“It turns out the Fed has been juicing the economy for far longer than they should have, and now find themselves far behind the curve, and it’s a painful adjustment, but one that if you really think about it shouldn’t be taking people by surprise. If you’re a fan of low rates (and I’m guessing most people that might read this are) there’s one silver lining: The last time inflation in the U.S. fell from above 5% to below it without soon thereafter having a recession was over 70 years ago. It’s quite possible that the Fed’s late counterpunches help trigger a slowdown that next year gets you your wish after all.”

Vendor bits

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This week Insellerate, a leading provider of customer relationship management (CRM) and marketing automation solutions to the mortgage lender and real estate industries, announced a strategic investment led by Argentum with participation from First Analysis. The new capital will be used to expand product development, sales and marketing, and customer success initiatives and to meet increasing demand for its Enterprise Customer Experience Platform. “This investment will enhance our ability to continue offering industry-leading technology and services that meet the growing needs of our ever-expanding customer base,” said Josh Friend, Founder & CEO of Insellerate. Insellerate has experienced significant growth over the last two years. The number of monthly borrower applications has increased by more than 10x, and the platform is processing more than $5 billion in volume each month. Currently, Insellerate supports over 150 clients and 4,000 loan officers.

“The team at ProxyPics has built the technology to meet the requirements of the GSEs for desktop appraisals. Leverage their data collection for photos and floor scans to maximize efficiency. Their industry experience served as a foundation in product development as they understand the challenges that today’s consumers are facing. Schedule a demo with their team to explore a better way to work: sales@proxypics.com.”

Tavant FinDecision has been integrated into Pennymac’s POWER Portal for broker partners. Access to FinDecision’s dual Automated Underwriting Systems (AUS) functionality and other core processes, provides Pennymac an additional tool to yield better, faster decisioning. At its core, FinDecision provides the ability to validate AUS responses (both Desktop Underwriter and Loan Product Advisor) and equivalently review their findings. It also identifies all potential avenues to improve operational efficiency, including optimizing cost and decreasing processing times. FinDecision is a core product within Tavant’s Touchless LendingTM platform and is Loan Origination System (LOS)-agnostic.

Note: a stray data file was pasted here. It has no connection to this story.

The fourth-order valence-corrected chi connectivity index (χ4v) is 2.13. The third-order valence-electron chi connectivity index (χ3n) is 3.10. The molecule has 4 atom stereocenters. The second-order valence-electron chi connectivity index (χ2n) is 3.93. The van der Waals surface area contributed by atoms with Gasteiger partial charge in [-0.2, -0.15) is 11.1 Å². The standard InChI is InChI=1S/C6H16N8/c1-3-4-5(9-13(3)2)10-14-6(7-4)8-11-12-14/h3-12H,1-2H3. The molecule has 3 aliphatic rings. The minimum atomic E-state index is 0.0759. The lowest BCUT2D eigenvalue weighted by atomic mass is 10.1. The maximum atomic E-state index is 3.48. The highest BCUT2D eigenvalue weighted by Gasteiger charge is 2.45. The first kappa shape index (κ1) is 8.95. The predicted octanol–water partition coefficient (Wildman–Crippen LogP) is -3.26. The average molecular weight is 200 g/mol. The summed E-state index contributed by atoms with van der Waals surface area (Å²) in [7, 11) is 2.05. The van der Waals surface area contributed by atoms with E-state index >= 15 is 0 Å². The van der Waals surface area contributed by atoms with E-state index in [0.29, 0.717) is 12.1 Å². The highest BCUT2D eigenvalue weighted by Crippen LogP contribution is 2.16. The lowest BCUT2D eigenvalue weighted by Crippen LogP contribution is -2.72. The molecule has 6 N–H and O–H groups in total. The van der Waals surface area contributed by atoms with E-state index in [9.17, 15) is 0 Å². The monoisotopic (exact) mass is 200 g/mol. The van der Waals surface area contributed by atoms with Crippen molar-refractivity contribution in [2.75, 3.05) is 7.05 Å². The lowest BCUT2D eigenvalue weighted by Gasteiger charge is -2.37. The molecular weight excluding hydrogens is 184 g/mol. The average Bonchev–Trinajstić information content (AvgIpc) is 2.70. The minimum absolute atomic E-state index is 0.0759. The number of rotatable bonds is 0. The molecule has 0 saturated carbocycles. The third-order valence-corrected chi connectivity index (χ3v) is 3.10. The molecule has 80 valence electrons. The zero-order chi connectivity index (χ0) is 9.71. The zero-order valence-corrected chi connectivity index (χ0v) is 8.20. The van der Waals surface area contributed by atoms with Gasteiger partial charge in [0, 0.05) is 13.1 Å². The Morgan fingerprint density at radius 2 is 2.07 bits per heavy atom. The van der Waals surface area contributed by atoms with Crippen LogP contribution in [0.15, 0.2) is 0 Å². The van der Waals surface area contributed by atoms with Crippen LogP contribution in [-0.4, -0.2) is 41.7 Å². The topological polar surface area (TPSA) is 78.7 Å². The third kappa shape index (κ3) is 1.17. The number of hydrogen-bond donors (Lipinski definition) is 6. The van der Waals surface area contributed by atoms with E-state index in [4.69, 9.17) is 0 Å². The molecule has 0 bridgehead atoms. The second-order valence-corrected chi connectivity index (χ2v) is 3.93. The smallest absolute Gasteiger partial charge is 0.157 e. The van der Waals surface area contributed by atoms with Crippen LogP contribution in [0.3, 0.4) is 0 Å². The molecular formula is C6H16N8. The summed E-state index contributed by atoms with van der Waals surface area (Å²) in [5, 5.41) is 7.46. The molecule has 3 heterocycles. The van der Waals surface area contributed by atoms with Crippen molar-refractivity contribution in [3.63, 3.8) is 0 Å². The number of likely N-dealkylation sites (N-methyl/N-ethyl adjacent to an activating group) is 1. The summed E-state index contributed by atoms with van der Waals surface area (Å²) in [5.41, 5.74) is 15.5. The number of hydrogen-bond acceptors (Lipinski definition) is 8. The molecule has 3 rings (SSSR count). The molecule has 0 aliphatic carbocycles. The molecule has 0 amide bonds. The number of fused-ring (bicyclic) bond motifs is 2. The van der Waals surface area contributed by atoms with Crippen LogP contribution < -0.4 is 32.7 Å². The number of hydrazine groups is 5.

Mr. Cooper and Sagent announced the execution of a definitive agreement under which Sagent will buy certain intellectual property rights related to Mr. Cooper’s proprietary, cloud-based technology platform for mortgage servicing. This agreement adds one of the biggest mortgage servicers with more than 3 million loans as a 7-year Sagent customer. Mr. Cooper will receive an equity stake in Sagent leveraging Mr. Cooper mortgage servicing depth and Sagent’s software innovation speed to create the industry’s first cloud-native, homeowner-first servicing platform.

Constellation Mortgage Solutions, financial technology solutions in the mortgage space, has acquired ReverseVision, provider of Home Equity Conversion Mortgage (HECM) and private reverse mortgage sales origination software. ReverseVision serves the industry’s top reverse mortgage lenders and 100 percent of all reverse investors. Its comprehensive reverse mortgage platform and HECM products leverage integrations and APIs that open the total addressable market to allow its users to originate reverse mortgages alongside their traditional lending portfolios, creating seamless lending experiences and expanded opportunities. The acquisition of ReverseVision marks CMS’s second in the mortgage space, following the acquisition of LOS and LSS provider, Mortgage Builder in 2019.

Mortgage analytics firm RiskSpan has collaborated with Verisk to create a first-of-its-kind solution for measuring and mitigating the risks of climate change to the housing finance industry. The collaboration unites RiskSpan’s Edge Platform for mortgage analytics with Verisk Extreme Event Solutions’ proven set of models — relied on by leading insurance, re-insurance, corporate and government entities, to assess the risk from natural catastrophes and climate to a given location by providing a property-specific hazard risk metric. The risk to the housing finance industry from extreme events is significant. According to Verisk, 62 million residential locations are at moderate to extreme risk of flooding alone. The collaboration offers two complementary products, including loan-level scoring and climate stress testing, with applications for loan screening, portfolio management, and financial disclosures.

Where do football players go when they need a new uniform?

New Jersey.